HONG KONG (AFP) – A Hong Kong court on Friday ruled a law banning foreign maids from settling permanently in the city was unconstitutional, in a landmark case for domestic helpers (DHs).
The legal action, brought by Evangeline Banao Vallejos, a Filipino domestic helper who has lived in Hong Kong since 1986, has cast a spotlight on the financial hub’s treatment of its army of 292,000 maids.
The High Court ruled that immigration laws barring domestic workers – mostly from the Philippines and Indonesia – from applying for permanent residency violated Hong Kong’s mini-constitution, known as the Basic Law.
“My conclusion is that on the common law interpretation approach the impugned provision is inconsistent with (Hong Kong’s Basic Law),” Judge Johnson Lam wrote in a ruling issued Friday.
“The mere maintenance of (a) link with her country of origin does not mean that (a maid) is not ordinarily resident in Hong Kong.”
Vallejos’s lawyer Mark Daly hailed the decision as “a good win for the rule of law.”
“We spoke to Vallejos – she said she thanks God and all the people who have helped her, including her employer and her lawyers,” he said. “She is busy working so she has no time to be here today.”
Activists said the legal challenge would entrench domestic workers’ right to equality, but opponents fear it will open the floodgates to new immigrants in an already overcrowded city.
A pro-government political party has warned there would be an influx of as many as 500,000 people – including children and spouses of foreign maids – that would cost HK$25 billion ($3.2 billion) in social welfare spending.
The Democratic Alliance for the Betterment and Progress of Hong Kong forecast unemployment could jump from the current 3.5 percent to 10 percent.
The government has declined to say how many maids would currently be eligible to apply for permanent residency.
Under Hong Kong law, foreigners can apply to settle in the city after seven years of uninterrupted residency, but maids were specifically excluded.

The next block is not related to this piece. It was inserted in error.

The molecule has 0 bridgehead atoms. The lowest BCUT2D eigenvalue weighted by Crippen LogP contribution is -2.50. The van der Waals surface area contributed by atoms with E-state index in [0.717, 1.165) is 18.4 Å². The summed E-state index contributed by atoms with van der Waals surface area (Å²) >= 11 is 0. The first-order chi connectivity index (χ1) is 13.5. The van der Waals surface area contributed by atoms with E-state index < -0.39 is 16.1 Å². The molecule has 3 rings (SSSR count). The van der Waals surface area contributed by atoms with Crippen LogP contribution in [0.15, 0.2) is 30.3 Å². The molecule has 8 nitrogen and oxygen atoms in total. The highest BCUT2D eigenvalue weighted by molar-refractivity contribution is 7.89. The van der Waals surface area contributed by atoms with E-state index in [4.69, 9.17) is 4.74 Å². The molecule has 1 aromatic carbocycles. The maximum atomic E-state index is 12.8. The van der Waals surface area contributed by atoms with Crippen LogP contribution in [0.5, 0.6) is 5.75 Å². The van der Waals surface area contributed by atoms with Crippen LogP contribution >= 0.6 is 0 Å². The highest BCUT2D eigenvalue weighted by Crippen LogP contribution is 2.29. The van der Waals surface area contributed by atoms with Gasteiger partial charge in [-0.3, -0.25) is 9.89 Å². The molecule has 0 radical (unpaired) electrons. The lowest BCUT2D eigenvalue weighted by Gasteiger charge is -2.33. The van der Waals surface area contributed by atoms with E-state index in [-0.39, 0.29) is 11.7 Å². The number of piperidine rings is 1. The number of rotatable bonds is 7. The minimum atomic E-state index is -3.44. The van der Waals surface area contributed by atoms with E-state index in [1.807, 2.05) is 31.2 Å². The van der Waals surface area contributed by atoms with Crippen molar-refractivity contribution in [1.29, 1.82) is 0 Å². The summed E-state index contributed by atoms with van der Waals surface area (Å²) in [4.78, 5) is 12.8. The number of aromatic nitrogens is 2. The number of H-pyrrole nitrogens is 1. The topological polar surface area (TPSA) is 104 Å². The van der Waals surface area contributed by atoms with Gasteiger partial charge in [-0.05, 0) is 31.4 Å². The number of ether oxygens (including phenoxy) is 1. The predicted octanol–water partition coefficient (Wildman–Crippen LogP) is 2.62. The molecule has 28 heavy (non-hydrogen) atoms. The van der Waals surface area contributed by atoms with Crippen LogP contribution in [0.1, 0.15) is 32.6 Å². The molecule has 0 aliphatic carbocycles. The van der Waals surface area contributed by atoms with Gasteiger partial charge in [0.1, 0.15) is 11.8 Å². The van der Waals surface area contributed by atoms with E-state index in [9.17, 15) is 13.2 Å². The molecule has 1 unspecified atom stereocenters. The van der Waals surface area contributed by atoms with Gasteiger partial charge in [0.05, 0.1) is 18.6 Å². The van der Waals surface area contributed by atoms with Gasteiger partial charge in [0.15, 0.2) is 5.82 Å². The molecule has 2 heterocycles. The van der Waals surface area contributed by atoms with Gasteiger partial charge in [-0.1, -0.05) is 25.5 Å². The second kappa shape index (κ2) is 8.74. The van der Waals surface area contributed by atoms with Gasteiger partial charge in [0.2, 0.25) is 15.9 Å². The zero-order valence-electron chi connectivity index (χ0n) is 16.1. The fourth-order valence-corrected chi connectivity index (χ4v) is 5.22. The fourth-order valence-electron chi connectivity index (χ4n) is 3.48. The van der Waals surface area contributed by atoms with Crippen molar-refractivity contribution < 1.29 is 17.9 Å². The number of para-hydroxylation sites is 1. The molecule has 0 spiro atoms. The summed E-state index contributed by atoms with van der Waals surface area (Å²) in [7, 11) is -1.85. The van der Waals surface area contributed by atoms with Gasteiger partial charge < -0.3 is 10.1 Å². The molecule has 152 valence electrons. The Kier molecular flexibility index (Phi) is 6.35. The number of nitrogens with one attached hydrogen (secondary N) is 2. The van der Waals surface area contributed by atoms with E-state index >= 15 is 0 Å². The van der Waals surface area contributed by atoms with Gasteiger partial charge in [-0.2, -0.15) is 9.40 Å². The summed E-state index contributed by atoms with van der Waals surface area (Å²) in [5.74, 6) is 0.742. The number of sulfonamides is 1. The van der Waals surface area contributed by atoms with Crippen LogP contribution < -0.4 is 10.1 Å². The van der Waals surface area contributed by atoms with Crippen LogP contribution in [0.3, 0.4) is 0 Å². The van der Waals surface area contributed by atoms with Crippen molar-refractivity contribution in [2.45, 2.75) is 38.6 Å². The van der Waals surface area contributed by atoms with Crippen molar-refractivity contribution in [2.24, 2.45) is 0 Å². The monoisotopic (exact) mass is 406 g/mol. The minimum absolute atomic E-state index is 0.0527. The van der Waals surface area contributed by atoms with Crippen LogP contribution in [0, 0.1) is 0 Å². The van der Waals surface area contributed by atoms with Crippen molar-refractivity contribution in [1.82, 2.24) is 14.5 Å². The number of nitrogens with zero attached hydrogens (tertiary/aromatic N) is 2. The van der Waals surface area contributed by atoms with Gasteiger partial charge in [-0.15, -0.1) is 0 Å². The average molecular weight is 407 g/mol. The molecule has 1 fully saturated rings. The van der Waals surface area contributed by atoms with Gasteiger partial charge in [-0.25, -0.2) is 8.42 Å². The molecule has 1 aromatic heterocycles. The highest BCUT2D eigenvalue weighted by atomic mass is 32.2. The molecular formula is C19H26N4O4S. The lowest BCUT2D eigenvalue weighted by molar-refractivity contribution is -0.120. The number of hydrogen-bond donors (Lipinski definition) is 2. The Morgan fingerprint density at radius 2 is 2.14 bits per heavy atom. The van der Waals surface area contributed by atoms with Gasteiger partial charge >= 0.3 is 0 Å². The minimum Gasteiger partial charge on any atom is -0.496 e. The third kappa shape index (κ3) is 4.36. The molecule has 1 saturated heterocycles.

Vallejos challenged the restriction, saying it was unconstitutional and discriminatory, but the government argued in court it was “appropriate” and that it is empowered to define who is eligible for residency.
Another court hearing will be held on Oct. 26 on whether Vallejos can now be declared a permanent resident, but government lawyers have already said they would appeal any ruling in favor of the maids.
The case could also have implications beyond Hong Kong for other Asian economies that rely on cheap imported labor for cooking, cleaning, and care of the young and elderly.
Foreign maids in Hong Kong are entitled to better working conditions than in other parts of Asia – they are guaranteed one day off a week, paid sick leave, and a minimum wage of HK3,740 ($480) a month.
But rights groups say they still face general discrimination and a lack of legal protection. A maid’s visa is tied to a specific employer, leaving her vulnerable to domestic abuse, the activists say.
Without the right to permanent residency, if dismissed by her employer, she must find another job in domestic service or leave Hong Kong within two weeks.
Vice President and Presidential Adviser on Overseas Filipino Workers’ Concerns Jejomar C. Binay said the Hong Kong court decision was “a step forward in recognizing the rights of migrants.”